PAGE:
However, it wouldn't be wise for the junior to make the jump to the NFL.
According to The Portland Tribune’s Kerry Eggers, many NFL scouts see Cooks going somewhere around the third round. If he can put another stellar season under his belt in 2014, he could easily get himself up to first-round potential.
With a potential of 19 starters returning for Oregon State next year, the team looks to be even better than 2013. It wouldn't be too far-fetched to believe that the team could compete in the Pac-12.
Such attention would only make Cooks look better overall as a pro prospect.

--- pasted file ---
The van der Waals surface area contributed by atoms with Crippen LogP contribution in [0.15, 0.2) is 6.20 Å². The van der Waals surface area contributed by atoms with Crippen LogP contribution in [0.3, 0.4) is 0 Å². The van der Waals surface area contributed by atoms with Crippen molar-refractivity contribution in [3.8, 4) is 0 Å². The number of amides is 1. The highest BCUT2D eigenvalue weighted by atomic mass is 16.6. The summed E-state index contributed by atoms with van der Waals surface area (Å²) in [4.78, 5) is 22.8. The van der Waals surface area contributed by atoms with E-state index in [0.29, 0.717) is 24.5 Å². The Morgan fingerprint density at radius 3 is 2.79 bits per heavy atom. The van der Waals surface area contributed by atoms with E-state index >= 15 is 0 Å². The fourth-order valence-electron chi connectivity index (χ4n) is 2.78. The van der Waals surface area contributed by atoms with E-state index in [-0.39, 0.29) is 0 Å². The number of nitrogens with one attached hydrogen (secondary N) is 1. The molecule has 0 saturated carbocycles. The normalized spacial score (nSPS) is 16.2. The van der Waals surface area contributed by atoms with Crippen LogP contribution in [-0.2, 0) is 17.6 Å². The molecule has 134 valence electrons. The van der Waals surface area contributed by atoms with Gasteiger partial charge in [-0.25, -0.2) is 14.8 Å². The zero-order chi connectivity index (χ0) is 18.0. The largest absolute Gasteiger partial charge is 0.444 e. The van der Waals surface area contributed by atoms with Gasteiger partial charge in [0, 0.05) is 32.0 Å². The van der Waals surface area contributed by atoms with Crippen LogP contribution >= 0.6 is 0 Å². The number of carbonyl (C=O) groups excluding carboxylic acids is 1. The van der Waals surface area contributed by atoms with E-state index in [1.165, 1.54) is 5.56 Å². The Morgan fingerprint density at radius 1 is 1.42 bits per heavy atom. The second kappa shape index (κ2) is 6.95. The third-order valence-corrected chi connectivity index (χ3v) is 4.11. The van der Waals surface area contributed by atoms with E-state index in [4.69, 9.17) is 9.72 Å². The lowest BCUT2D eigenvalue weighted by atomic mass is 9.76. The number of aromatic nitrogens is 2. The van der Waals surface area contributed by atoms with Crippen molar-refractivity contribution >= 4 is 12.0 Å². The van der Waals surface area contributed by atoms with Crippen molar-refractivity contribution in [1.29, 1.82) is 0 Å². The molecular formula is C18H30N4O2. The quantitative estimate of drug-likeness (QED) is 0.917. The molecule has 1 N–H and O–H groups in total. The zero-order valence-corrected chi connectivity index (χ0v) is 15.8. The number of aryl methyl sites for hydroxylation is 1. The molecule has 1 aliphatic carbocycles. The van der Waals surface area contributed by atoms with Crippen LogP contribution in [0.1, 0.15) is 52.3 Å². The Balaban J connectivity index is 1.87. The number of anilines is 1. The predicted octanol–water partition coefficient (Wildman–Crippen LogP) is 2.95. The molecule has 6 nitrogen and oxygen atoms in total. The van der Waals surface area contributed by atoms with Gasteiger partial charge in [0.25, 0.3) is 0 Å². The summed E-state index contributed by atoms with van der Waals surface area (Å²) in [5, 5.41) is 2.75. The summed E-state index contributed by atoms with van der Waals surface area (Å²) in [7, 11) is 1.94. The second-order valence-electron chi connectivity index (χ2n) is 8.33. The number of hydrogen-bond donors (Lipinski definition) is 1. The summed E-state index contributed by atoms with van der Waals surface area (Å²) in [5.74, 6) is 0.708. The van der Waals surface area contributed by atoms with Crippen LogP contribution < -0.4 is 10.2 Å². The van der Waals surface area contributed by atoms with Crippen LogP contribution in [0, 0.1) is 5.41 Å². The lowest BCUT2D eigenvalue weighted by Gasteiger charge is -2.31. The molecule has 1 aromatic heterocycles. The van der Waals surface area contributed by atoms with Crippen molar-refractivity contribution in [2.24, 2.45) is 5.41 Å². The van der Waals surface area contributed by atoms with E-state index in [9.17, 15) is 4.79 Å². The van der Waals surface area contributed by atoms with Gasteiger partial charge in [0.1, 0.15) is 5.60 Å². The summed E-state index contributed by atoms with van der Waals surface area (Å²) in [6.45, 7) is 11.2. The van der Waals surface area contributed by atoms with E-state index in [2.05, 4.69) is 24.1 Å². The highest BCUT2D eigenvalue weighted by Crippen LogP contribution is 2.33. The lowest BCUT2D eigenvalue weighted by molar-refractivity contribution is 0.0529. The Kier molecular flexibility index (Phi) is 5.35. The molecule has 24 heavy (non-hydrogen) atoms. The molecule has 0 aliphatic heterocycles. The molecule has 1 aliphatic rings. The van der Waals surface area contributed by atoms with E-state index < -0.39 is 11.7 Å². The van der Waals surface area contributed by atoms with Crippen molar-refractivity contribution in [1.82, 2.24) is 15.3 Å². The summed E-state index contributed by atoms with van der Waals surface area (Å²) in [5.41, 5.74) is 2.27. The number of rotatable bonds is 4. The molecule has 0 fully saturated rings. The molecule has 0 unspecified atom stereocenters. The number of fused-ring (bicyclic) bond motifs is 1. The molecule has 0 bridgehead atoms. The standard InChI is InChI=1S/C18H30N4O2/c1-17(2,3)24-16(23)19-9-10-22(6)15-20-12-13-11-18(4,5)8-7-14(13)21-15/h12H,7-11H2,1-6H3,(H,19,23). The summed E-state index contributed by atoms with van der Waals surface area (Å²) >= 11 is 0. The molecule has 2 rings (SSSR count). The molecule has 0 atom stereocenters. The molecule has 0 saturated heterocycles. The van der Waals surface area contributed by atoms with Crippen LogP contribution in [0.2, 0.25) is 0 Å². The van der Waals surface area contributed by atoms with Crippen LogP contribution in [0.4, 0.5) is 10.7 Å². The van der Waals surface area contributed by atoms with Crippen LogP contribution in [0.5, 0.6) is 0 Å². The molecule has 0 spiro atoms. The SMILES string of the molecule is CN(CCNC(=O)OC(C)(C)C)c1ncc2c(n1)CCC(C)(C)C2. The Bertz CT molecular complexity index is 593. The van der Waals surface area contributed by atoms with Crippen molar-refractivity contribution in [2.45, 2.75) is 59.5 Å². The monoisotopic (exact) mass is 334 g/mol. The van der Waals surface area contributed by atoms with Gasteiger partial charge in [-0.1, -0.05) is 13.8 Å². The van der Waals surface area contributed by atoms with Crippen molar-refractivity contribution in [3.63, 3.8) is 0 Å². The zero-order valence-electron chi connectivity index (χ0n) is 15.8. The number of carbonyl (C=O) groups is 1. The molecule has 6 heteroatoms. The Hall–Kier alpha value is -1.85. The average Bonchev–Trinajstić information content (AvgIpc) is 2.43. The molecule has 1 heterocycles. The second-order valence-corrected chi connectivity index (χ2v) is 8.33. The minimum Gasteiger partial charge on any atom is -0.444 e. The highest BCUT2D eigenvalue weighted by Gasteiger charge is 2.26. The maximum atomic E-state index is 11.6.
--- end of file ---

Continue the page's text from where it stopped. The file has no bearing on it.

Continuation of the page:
RB Tre Mason (Auburn)
2013 Season Stats: 283 CAR, 1,621 YDS, 22 TD; 11 REC, 121 YDS
Nobody has had a hotter second half than Tigers running back Tre Mason.
After a slow start, the junior has absolutely dominated over the last five games. He’s accounted for more than half of his yards (868) and 13 touchdowns during that span.
But while those numbers are impressive, some NFL general managers wonder if Mason’s success is just a product of Auburn’s system, via NFL.com’s Albert Breer.
The Palm Beach, Fla., native did struggle early on. He topped the century mark just once in his five games.
Especially given what should be a really deep running back class in the draft, it could benefit Mason to go back to school and showcase his talent over a full season.